GOP tells NBC next debate suspended over 'gotcha' questions

GOP fires more shots at 'big media' after debate
GOP fires more shots at 'big media' after debate

The Republican National Committee says it is suspending its February debate with NBC News amid anger over CNBC's handling of this week's debate in Boulder, Colorado.

NBC said in a statement it will "work in good faith to resolve this matter."

RNC chairman Reince Priebus sent an open letter to NBC News chairman Andrew Lack on Friday declaring that they are "suspending the partnership" because the CNBC debate had been conducted "in bad faith."

"While debates are meant to include tough questions and contrast candidates' visions and policies for the future of America, CNBC's moderators engaged in a series of 'gotcha' questions, petty and mean-spirited in tone, and designed to embarrass our candidates," Priebus wrote, echoing the complaints lodged by many candidates.

"What took place Wednesday night was not an attempt to give the American people a greater understanding of our candidates' policies and ideas," Priebus added.

Related: 'Shell-shocked' CNBC staffers had long flight home

Priebus said that while he understood "NBC does not exercise full editorial control over CNBC's journalistic approach... the network is an arm of your organization, and we need to ensure there is not a repeat performance."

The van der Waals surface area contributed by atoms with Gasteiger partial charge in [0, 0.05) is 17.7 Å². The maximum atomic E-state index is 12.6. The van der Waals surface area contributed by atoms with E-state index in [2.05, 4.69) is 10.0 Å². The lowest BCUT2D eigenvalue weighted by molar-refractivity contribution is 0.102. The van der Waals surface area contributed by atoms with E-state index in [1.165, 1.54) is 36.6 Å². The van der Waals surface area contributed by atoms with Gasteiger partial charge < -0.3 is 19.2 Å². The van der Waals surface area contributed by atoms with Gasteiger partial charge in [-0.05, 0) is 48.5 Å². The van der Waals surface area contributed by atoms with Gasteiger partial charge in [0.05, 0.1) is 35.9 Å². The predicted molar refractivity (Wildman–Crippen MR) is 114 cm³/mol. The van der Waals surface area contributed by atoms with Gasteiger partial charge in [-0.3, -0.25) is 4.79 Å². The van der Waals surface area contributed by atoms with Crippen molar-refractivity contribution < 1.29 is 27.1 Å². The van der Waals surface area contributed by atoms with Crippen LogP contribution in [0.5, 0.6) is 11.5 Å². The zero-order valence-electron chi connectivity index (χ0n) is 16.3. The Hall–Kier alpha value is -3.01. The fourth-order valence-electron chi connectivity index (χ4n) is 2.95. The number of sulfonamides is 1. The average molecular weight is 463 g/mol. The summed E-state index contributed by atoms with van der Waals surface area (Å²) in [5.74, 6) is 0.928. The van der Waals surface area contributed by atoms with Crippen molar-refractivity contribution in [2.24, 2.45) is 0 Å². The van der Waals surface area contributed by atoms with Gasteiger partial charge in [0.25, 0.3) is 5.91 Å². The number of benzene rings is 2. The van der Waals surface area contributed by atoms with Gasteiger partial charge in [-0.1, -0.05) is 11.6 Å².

CNBC and NBC News are divisions of NBCUniversal, a media company owned by Comcast. They operate out of two different buildings and have different management teams, but they do collaborate on news gathering and reporting.

As chairman, Lack oversees NBC News and MSNBC, but not CNBC.

NBC was scheduled to host a GOP debate February 26 in Houston with both Telemundo and National Review as partners. Telemundo is a Spanish-language broadcaster owned by NBC, and National Review is a conservative publication.

Priebus' letter said the RNC would ensure that National Review remains part of the debate, but didn't mention Telemundo.

"We still fully intend to have a debate on that day, and will ensure that National Review remains part of it," Priebus wrote.

Three hours after the letter was released, RNC communications director Sean Spicer said the party hasn't heard from Lack yet.

But NBC News said in a statement: "This is a disappointing development. However, along with our debate broadcast partners at Telemundo we will work in good faith to resolve this matter with the Republican Party."

The letter from Priebus is a move to assert control over the debate process at a time when Republican campaigns seem poised to wrest control from the RNC's hands.

On Thursday, representatives from several campaigns made plans to hold a Sunday meeting in Washington, D.C., to discuss plans for wresting more control of the debates from the committee.

Related: GOP candidates plot debate revolt against RNC

Though Priebus joined the candidates in expressing deep disappointment with CNBC's handling of the debate, several campaigns accused him and the RNC for failing to ensure that the debates are conducted in a substantive, focused and non-biased manner.

The meeting will go on as planned on Sunday, the campaigns confirmed Friday, and information will be relayed to the RNC afterward.

There are several other debates scheduled between now and February, including a Fox Business Network debate in November and a CNN debate in December. The RNC has not spoken publicly about any objections to those debates.

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